For many people, a coping mechanism they lean on is alcohol. Some people resort to drinking to feel good, celebrate, and fit in. Conversely, some individuals opt for drinking when sad, escaping problems, curing their stressful week, and the list of reasons goes on. People with depression have used alcohol to ineffectively self-medicate for decades. But, can alcohol make depression worse?

One of the most common dual diagnoses in rehab centers is depression paired with an alcohol use disorder (AUD). Whether one triggers the other is a topic of debate. But, there’s no doubt that alcohol has a considerably negative impact on our mental health. Read on to learn the effects of alcohol on depression. 

The Connection Between Alcohol and Depression

Approximately 280 million people, that’s 3.8% of the population, experience depression. Over 6% of adults deal with an alcohol use disorder, about 1 in 12 men and 1 in 25 women. Furthermore, over 600,000 people ages 12 and 17 have alcohol use disorders. Alcohol may momentarily suppress feelings of sadness or anxiety, but that won’t last. Most likely, once the effects of alcohol wear off, your depression symptoms may worsen. 

At first, alcohol produces euphoria and excitement, but such feelings are short-lived. Alcohol is a depressant that affects the central nervous system (CNS) and the brain’s functionality. Studies suggest drinking often and heavily can increase your risk of developing a major depressive disorder (MDD). It can even exacerbate symptoms of pre-existing depression or anxiety. 

While the verdict comes first, the truth is alcohol can lead to depressive symptoms and worsen depressive symptoms in those with a risk of depressive disorders. For many, alcohol-induced depression can last for up to four weeks. However, substance-induced depression can also turn into standalone depression even after the cessation of alcohol or other substances. 

5 Ways Alcohol Makes Depression Worse

Between 30-50 percent of people with an alcohol use disorder experience depressive symptoms at any given time. Likewise, nearly one-third of people with depression deal with alcohol abuse. Studies even show that children with depression are more likely to develop drinking problems as teenagers. Besides the undeniable connection between both pathologies, alcohol can exacerbate depression symptoms in many ways, including:

  1. Lowering serotonin levels could help regulate moods, making people feel more depressed.
  2. Depressing the central nervous system can decrease breathing, heart rate, and loss of consciousness.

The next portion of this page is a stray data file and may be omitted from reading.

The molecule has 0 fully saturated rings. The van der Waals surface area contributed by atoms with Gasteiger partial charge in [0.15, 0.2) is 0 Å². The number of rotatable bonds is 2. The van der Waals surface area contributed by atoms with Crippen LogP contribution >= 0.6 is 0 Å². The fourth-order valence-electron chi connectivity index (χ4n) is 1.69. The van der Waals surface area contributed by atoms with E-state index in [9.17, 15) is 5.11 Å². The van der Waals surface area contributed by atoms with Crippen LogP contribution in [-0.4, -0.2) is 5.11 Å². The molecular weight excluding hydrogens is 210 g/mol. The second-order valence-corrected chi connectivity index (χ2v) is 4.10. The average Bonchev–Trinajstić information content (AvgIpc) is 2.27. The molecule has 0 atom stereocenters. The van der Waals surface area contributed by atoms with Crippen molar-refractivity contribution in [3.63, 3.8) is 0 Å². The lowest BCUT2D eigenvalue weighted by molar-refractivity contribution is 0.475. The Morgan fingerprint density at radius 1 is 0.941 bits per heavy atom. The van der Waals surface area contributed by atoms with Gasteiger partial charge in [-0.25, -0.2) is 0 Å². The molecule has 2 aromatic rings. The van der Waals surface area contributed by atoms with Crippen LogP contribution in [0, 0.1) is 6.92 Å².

3. Activating genes associated with depression and other mental illnesses increase the risk of seizures, depression, and manic-depressive episodes.
  4. Lowering folic acid levels contributes to brain age and the risk of Alzheimer’s disease.
  5. Disrupting sleep and altering the thought process, which could exacerbate depression symptoms. 

According to the National Institute on Alcohol Abuse and Alcoholism (NIAAA), depression is a common side effect of alcoholism. And these two conditions can be incredibly dangerous. Those struggling with alcoholism and depression are at greater risk of attempting and committing suicide. Alcohol abusers are also more likely to engage in reckless behavior and impulsive acts. 

Treatment for Co-Occurring Disorders

Treatment for alcohol use disorder and depression involves an integrated approach that addresses both conditions simultaneously. While treatment plans will vary by individual, they most likely include:

  • Detox. To help people safely withdraw from alcohol in a controlled and comforting environment. 
  • Medications. Some people may become candidates for antidepressants to help both depression and alcohol addiction symptoms.
  • Behavioral therapies. Cognitive-behavioral therapy (CBT) and dialectical behavioral therapy (DBT) are very common for dual diagnosis scenarios. 
  • Rehab. Depending on the severity of the addiction, people may benefit from attending a residential rehab program or an intensive outpatient program. 

When to Seek Help for Alcoholism

Moderate drinking is not a cause of concern for most adults. But when increased drinking, problem drinking, alcohol dependence, and addiction have manifested in a person, it’s time to seek help to be contained and treated. 

Depression is a frightening and sorrowful state. However, alcohol can make the symptoms of depression worsen, which can be detrimental to someone’s mental state. These two variables are tough to break, especially when one is alone. If you or a close relative or dear friend of yours is suffering from alcoholism and depression, do not postpone seeking help. The earlier you take the initiative, the faster you’ll be on the road to recovery.

Please know substance abuse and co-occurring mental health disorders can be successfully treated. Speak with a therapist, primary healthcare doctor, or an addiction specialist today to learn more about your treatment options.